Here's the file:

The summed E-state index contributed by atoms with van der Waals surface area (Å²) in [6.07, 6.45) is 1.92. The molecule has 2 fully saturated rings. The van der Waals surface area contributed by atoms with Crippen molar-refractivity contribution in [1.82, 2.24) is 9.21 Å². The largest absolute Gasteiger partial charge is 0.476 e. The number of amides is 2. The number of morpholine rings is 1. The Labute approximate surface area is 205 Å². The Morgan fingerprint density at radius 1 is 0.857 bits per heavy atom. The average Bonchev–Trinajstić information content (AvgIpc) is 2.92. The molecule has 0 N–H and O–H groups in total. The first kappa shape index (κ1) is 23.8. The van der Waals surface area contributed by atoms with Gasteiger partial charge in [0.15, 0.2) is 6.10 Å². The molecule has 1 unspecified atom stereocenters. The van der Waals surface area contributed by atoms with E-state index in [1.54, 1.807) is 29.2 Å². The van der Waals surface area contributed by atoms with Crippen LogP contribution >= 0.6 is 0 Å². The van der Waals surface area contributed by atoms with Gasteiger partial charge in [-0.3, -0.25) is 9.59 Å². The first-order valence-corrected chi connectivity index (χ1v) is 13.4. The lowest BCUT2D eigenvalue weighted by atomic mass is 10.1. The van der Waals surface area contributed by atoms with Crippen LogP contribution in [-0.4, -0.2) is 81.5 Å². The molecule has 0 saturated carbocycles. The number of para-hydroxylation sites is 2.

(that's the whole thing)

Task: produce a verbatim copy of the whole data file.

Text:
The summed E-state index contributed by atoms with van der Waals surface area (Å²) in [6.07, 6.45) is 1.92. The molecule has 2 fully saturated rings. The van der Waals surface area contributed by atoms with Crippen molar-refractivity contribution in [1.82, 2.24) is 9.21 Å². The largest absolute Gasteiger partial charge is 0.476 e. The number of amides is 2. The number of morpholine rings is 1. The Labute approximate surface area is 205 Å². The Morgan fingerprint density at radius 1 is 0.857 bits per heavy atom. The average Bonchev–Trinajstić information content (AvgIpc) is 2.92. The molecule has 0 N–H and O–H groups in total. The first kappa shape index (κ1) is 23.8. The van der Waals surface area contributed by atoms with Gasteiger partial charge in [0.15, 0.2) is 6.10 Å². The molecule has 1 unspecified atom stereocenters. The van der Waals surface area contributed by atoms with E-state index in [1.54, 1.807) is 29.2 Å². The van der Waals surface area contributed by atoms with Crippen LogP contribution >= 0.6 is 0 Å². The van der Waals surface area contributed by atoms with Gasteiger partial charge in [-0.3, -0.25) is 9.59 Å². The first-order valence-corrected chi connectivity index (χ1v) is 13.4. The lowest BCUT2D eigenvalue weighted by atomic mass is 10.1. The van der Waals surface area contributed by atoms with Crippen LogP contribution in [-0.4, -0.2) is 81.5 Å². The molecule has 0 saturated carbocycles. The number of para-hydroxylation sites is 2.